Lecretia took a bold and courageous step. She decided to use her personal situation as an emblem of why New Zealand law should be changed. For a person as private as she was this must have been a difficult decision. It was not a decision she took lightly. She researched the law and discussed it in depth with a number of people, of whom I was one. She studied the very recent right to physician assisted dying established in the ground breaking decision of the Supreme Court of Canada on February 6, 2015. There, a person in a similar position to Lecretia won her case. It was held the Canadian Criminal code infringed the Canadian Charter of Rights in a situation like Lecretia’s, so that a blanket prohibition on physician assisted dying was constitutionally invalid. The New Zealand Bill of Rights Act 1990 is similar in many respects to the Canadian Charter under which the Canadian case succeeded. The New Zealand Bill of Rights Act borrowed heavily from the Canadian Charter. It should be noted that Canada also has a criminal code similar in its historical derivation to New Zealand’s and the two systems remain in touch with one another. Lecretia reached the view that there was a fighting chance her case could succeed in the New Zealand courts. Even if she did not prevail, Lecretia reasoned, the evidence would demonstrate why New Zealand law should be changed. Her decision to use litigation as a law reform project was typical of the dedication she had to a legal system that is up to date, fair and just.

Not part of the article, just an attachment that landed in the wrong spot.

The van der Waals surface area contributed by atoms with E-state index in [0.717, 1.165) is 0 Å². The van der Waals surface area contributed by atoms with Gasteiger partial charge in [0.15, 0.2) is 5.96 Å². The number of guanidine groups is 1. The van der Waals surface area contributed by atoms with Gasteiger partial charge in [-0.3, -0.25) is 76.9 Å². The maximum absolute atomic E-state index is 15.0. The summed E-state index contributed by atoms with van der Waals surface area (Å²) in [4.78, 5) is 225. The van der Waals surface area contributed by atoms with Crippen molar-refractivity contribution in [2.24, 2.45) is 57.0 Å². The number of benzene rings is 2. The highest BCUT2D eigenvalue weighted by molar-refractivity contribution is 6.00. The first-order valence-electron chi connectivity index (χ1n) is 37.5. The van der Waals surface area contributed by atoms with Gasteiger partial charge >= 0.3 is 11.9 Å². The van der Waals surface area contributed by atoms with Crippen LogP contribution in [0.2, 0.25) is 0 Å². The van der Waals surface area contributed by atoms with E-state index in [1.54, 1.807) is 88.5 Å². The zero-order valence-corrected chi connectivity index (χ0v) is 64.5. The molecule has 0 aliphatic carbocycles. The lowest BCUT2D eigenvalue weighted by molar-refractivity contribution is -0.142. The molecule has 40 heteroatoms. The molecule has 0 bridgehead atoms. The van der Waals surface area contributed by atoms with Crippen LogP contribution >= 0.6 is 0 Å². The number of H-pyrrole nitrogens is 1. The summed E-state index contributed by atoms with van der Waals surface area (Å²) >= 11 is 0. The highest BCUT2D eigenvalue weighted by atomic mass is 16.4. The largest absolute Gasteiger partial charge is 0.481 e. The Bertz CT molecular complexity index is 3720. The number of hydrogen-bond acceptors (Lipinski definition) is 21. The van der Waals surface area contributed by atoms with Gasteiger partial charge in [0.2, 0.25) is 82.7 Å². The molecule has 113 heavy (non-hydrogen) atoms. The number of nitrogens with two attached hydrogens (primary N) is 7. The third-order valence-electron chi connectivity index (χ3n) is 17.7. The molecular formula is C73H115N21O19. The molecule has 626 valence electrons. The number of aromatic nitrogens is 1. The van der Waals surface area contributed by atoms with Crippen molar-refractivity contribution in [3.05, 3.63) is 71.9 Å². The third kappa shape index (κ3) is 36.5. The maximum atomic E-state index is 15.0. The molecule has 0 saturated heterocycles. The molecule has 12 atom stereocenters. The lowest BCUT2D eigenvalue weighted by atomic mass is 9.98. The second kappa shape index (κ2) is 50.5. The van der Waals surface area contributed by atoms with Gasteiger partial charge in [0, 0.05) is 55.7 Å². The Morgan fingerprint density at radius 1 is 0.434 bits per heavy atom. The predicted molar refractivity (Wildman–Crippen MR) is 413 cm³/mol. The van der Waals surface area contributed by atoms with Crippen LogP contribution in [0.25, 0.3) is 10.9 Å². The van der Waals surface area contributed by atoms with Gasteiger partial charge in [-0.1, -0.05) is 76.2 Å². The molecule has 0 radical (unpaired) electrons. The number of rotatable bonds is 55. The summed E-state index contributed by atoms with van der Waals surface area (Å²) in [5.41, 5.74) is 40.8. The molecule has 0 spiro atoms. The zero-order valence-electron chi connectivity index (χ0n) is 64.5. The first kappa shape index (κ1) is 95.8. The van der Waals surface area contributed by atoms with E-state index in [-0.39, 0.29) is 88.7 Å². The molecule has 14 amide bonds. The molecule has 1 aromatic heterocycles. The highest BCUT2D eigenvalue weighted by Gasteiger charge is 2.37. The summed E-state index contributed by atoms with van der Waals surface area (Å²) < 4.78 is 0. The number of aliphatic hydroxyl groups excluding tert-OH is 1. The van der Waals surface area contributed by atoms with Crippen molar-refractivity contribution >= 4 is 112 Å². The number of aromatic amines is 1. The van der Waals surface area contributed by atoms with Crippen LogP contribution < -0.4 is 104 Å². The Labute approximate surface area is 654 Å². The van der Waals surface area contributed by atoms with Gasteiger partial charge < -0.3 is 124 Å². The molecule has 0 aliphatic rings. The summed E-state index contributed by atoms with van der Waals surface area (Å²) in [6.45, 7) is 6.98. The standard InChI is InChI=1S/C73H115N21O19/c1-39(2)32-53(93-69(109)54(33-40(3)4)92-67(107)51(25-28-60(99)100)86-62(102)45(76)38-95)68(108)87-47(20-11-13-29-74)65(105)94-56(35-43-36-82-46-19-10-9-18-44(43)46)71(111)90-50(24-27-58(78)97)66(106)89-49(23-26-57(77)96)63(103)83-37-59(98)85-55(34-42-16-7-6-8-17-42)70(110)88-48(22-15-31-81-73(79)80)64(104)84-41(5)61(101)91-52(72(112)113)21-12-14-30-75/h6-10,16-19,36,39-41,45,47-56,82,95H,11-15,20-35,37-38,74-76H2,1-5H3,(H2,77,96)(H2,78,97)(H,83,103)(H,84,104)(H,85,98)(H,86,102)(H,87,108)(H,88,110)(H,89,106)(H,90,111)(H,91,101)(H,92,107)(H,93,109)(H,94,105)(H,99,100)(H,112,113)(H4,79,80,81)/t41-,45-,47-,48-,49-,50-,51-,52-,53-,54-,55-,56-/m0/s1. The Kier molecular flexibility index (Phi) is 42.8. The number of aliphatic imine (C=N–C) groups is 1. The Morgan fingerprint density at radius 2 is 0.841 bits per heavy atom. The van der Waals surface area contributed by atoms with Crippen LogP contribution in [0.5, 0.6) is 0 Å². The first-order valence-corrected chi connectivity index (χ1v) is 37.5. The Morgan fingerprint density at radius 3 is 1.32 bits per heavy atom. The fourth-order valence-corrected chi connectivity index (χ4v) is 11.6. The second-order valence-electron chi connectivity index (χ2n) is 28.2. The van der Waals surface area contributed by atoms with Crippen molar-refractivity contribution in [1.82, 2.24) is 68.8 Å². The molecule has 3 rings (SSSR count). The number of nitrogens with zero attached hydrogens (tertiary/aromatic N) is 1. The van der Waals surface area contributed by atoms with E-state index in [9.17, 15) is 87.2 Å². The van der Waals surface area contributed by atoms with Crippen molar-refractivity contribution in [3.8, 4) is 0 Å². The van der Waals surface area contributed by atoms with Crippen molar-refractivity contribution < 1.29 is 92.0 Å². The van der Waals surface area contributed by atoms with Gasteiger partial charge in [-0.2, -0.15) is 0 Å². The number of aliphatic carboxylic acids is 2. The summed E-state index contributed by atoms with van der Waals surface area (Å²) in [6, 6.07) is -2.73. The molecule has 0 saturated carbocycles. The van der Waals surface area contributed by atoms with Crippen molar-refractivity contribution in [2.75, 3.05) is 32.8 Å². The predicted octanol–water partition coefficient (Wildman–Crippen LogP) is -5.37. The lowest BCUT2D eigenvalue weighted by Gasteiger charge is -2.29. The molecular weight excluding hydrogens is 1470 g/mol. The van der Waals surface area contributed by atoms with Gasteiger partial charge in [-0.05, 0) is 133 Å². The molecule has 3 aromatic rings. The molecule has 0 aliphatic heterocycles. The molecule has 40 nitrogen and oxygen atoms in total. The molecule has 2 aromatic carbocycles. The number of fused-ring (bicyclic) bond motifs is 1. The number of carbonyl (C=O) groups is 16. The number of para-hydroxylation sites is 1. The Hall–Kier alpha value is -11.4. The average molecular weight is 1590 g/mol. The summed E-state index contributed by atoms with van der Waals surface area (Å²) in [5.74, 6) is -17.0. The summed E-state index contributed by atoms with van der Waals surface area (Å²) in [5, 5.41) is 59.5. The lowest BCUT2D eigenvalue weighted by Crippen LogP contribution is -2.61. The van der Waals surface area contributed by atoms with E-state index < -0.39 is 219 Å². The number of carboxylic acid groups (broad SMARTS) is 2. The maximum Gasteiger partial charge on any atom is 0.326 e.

Lecretia sought declarations from the court that in her particular circumstances her doctor could lawfully accede to her requests for physician-assisted dying. This was necessary for the doctor to avoid the risk of prosecution for the crimes of murder or manslaughter in administering aid in dying. It was also necessary to secure a declaration that the doctor would not be at risk of prosecution for assisting Lecretia to commit suicide. So it was the case was mounted in front of Justice Collins in the High Court at Wellington, led by Andrew Butler, with 51 affidavits from 36 witnesses being filed in the case. The application was opposed by the Crown and other interests joined.